Members of Congress have also pushed back against pressure coming from the judicial branch.
Earlier this month, U.S. District Judge Reggie Walton ruled that Oversight and Government Reform Chairman Darrell Issa (R-Calif.), Holder’s chief nemesis on the contempt imbroglio, did not have to testify in the trial of former major league baseball pitcher Roger Clemens. Clemens’ lawyers wanted Issa to testify in the case over whether Clemens lied to Congress during its investigation of steroid use. Lawyers for the House invoked the Speech or Debate Clause, a rule that seeks to protect lawmakers from being unduly influenced by other branches of government.
Another standoff pitted Senate Republicans against the Obama White House over recess appointments. In January, Obama appointed Richard Cordray to head the Consumer Financial Protection Bureau and filled three slots on the National Labor Relations Board.
Republicans questioned the legitimacy of the recess appointments and charged the White House with overreach. The GOP contends that Congress was not in recess when the appointments were made because it held short pro-forma sessions every three days during the holiday break when Obama made his move. The White House argued that the pro-forma sessions were a gimmick and didn’t count as a bona fide session.
Last week, a Texas bank and two free-market advocacy groups filed suit against the Cordray appointment and are seeking to have parts of the Dodd-Frank financial system reform law, which created the CFPB, deemed unconstitutional. The plaintiffs are represented by C. Boyden Gray, former White House counsel to George H. W. Bush.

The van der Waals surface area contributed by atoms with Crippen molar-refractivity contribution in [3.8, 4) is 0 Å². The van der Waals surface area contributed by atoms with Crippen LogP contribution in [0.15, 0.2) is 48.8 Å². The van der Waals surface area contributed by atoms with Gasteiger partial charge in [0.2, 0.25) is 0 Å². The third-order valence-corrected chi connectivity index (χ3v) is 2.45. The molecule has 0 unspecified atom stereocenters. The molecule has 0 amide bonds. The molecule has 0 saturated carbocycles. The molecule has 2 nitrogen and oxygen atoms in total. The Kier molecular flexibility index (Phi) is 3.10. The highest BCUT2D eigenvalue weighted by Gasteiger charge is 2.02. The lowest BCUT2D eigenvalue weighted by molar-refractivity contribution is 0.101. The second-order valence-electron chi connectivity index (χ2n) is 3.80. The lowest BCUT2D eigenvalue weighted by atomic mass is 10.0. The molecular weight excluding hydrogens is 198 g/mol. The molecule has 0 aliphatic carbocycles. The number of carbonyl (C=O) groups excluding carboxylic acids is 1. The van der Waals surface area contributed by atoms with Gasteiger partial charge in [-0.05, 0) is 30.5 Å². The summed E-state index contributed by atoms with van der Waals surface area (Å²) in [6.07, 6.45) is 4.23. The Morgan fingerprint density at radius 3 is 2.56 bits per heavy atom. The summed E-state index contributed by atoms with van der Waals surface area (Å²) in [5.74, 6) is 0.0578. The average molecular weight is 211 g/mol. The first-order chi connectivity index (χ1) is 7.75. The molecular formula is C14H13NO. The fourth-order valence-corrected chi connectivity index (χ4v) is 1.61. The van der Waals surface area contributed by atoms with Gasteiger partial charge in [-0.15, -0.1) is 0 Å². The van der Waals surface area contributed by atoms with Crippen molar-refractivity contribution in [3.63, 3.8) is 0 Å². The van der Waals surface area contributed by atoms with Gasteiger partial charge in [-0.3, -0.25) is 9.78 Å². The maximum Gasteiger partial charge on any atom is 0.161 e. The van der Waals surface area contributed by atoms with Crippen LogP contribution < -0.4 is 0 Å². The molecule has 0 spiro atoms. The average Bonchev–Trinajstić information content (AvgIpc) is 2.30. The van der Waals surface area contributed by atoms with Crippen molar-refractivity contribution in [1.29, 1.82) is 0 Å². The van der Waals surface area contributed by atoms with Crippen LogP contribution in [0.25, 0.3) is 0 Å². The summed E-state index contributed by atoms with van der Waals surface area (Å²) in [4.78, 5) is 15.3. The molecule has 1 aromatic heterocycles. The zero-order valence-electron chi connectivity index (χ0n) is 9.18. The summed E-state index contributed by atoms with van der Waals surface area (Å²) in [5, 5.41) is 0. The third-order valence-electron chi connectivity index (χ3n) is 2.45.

Another showdown set the George W. Bush White House against Senate Democrats over judicial nominations. With Democrats filibustering Bush’s appellate court nominees, frustrated Republicans, led by then-Majority Leader Bill Frist (R-Tenn.), threatened to eliminate the filibuster to prevent judicial confirmations.
Ultimately, 14 Senators — seven Democrats and seven Republicans — developed a gentlemen’s agreement in 2005 that broke a judicial logjam.
Sarah Binder, a historian of Congress at George Washington University and senior fellow at the Brookings Institution, believes most of these affairs are more partisan dust-up than constitutional crisis.
“I think true crises are rare,” Binder said.
“I more see the [recent issues] as institutional flare-ups,” she said. “As the parties have polarized, there is greater effort to stake out positions that are seemingly unacceptable to the other side.”
For example with the Holder issue, “This isn’t both Democrats and Republicans in the House calling on the attorney general to cooperate. These are House Republicans calling on a Democratic administration to cooperate. The fact that House Democrats have opposed it suggests to me that it’s not really huge constitutional crises here, but they are endemic to periods of divided government.”
Sen. Dianne Feinstein, D-Calif., chairman of the Senate Intelligence Committee, speaks with reporters in the Capitol after a speech on the Senate floor that accused the CIA of searching computers set up for Congressional staff for their research of interrogation programs.